"T.P.Cooke well pourtrays what indeed it is a proof of his extraordinary genius so well to pourtray—an unhappy being without the pale of nature—a monster—a nondescript—a horror to himself and others… Too much cannot be said in praise of T.P.Cooke, his development of first impressions, and naturally perceptions, is given with a fidelity to nature truly admirable."- The London Morning Post on Cooke's performance.

The Monster
Full Name None
Occupation Antagonist, Villain
First Appearance Presumption, or the fate of Frankenstein (1823)
Latest Appearance Le Monstre et le magicien (1826)
Portrayed by T.P. Cooke

Thomas Potter Cooke portrayed Frankenstein's monster in the 1823 play, Presumption, or the fate of Frankenstein, which is the earliest stage adaption of Mary Shelley's novel, Frankenstein, or the modern Prometheus, and thus the first known portrayal of The Monster. He was calculated to have acted as The Monster on stage a total of 365 times.

Presumption, or the fate of Frankenstein Edit

Cooke's first role as The Monster came in the Richard Brinsley Peake play, Presumption, or Frankenstein; or, The Danger of Presumption, or Presumption, or the fate of Frankenstein, first shown in London on July 23, 1823. Cooke's role was critically acclaimed by many, including Mary Shelley herself, who was present at the London presentation. The creation of The Monster happens off stage, during which the audience hears Victor Frankenstein yell 'it lives!', and then run on stage as his creation breaks out of the labratory and reveals itself to the audience. Frankenstein draws a sword and points it at The Monster, who promptly snatches it and breaks it in two. Throwing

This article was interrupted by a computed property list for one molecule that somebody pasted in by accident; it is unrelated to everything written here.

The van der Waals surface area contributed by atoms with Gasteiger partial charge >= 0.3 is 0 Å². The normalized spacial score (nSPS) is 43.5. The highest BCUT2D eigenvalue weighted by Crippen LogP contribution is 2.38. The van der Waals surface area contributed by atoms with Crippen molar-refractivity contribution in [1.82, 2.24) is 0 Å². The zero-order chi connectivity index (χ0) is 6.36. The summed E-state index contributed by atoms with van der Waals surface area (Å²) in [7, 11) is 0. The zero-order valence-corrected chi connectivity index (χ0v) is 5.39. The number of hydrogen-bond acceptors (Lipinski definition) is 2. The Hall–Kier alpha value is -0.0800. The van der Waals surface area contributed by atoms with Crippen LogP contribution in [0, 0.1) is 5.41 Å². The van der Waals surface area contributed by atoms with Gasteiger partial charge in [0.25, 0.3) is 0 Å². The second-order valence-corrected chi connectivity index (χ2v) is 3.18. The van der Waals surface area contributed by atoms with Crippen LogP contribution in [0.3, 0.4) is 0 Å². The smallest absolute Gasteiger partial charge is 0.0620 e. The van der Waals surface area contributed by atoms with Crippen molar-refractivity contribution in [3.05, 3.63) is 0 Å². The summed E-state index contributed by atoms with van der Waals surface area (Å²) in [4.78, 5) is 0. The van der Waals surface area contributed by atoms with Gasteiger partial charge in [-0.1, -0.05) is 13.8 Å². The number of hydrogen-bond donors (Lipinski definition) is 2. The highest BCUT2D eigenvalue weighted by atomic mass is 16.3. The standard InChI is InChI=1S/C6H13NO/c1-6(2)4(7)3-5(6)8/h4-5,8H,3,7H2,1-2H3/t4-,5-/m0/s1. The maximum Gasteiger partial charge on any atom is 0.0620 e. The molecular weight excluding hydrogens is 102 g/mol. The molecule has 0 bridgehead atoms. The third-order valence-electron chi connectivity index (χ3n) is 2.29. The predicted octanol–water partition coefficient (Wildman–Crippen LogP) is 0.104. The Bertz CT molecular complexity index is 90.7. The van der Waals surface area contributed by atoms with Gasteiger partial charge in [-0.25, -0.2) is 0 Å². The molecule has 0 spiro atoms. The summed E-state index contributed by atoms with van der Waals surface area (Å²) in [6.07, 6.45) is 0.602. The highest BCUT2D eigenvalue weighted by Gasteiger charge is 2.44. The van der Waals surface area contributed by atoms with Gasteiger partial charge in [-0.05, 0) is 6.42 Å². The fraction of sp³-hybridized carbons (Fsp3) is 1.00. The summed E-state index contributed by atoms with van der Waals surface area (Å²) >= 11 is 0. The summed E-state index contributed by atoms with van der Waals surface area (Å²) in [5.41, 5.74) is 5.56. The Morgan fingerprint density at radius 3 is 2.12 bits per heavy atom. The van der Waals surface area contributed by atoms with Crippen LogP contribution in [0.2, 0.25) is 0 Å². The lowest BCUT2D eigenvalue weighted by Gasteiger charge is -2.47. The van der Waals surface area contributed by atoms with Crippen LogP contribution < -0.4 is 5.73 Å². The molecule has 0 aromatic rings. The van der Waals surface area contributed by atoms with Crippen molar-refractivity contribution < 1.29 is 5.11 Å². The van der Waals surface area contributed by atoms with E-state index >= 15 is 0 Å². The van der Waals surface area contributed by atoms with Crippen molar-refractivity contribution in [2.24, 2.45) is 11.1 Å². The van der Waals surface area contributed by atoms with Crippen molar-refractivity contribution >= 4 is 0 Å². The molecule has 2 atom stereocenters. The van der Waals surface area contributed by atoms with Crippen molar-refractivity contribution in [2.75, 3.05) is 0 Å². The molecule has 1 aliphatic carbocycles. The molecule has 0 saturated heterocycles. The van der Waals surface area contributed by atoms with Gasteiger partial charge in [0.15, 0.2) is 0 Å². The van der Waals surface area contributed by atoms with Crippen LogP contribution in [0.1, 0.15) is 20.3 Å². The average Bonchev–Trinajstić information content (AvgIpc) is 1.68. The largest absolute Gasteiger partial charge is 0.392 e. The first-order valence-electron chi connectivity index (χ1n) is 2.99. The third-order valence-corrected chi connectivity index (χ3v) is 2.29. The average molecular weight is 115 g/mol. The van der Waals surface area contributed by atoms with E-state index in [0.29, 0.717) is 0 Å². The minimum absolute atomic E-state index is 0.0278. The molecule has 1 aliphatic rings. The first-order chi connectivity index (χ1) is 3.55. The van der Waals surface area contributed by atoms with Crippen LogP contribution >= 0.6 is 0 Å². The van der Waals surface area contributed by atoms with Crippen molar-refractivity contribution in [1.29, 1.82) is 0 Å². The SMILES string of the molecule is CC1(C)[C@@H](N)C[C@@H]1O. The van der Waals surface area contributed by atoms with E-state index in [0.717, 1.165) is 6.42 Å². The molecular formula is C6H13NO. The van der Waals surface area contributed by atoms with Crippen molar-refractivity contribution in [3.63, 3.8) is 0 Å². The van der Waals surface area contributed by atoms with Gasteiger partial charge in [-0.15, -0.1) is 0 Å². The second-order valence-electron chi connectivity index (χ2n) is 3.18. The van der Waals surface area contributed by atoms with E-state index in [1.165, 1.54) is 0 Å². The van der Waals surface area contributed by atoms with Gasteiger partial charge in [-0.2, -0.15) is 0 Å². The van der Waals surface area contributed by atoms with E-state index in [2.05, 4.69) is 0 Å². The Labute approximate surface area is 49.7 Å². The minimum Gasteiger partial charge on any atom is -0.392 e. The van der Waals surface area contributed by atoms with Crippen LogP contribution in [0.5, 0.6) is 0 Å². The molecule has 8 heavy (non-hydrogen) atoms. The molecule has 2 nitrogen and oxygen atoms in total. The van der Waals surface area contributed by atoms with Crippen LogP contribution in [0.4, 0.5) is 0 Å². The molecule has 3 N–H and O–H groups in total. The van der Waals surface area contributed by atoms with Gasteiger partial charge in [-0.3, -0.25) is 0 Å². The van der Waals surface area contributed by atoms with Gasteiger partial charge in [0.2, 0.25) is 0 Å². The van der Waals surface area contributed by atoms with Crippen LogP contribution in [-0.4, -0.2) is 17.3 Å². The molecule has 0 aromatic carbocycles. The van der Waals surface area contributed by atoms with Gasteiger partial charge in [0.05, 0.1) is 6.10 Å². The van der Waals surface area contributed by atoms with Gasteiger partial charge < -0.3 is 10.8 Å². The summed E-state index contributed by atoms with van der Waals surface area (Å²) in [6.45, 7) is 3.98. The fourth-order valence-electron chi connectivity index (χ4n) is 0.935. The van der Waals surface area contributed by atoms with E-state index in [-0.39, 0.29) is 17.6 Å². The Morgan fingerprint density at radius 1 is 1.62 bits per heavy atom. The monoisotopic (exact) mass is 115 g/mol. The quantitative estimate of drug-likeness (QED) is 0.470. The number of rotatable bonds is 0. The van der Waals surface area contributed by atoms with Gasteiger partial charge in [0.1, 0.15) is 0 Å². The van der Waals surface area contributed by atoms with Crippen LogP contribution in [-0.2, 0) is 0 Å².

Cooke in Presumption, or the fate of Frankenstein.

Frankenstein to the floor, runs up the staircase and exits the building through a window. The play ends when Dr. Frankenstein meets The Monster on a mountain peak, and, firing upon it with a pistol, triggers an avalanche which kills both of them.

Le Monstre et le magicienEdit

T.P Cooke's second role of The Monster came in the French play The Monster and the magician, written by Jean-Toussaint Merle, Antony Beraud, and Charles Nodier, an adaption of Peake's Presumption. Taking place in 16th century Italy, the play bears very little resemblance to Shelley's novel, or to Presumption for that matter. Dr.

A color lithograph showing T.P. Cooke in Le Monstre et le magicien.

Frankenstein, or in this case, an Italian alchemist named Zametti, creates a monster, which, as in Presumption, breaks his sword and throws him to the ground. The only difference in this scene is that The Monster appears in a cloud of smoke with colored light flashing around it, giving it an almost supernatural appearance, and, after breaking the sword it disappears into thin air (with the assistance of a trap door, or 'Vampire Door', as it came to be known, after being used with great effect in another of Cooke's plays, The Vampire). The play ends with Zametti and his wife bourding a ship and going to sea in stormy weather. The Monster pulls alongside in a raft, boards the boat and kills Zametti. The Monster is then killed itself by a lightning bolt.


In Cooke's performances he generally colored himself green or blue, and apparently wore a toga. An intresting piece of his costume is his wild hair, something referenced to in the costume of Charles Stanton Ogle in his portrayal of The Monster in the silent film Frankenstein (1910).

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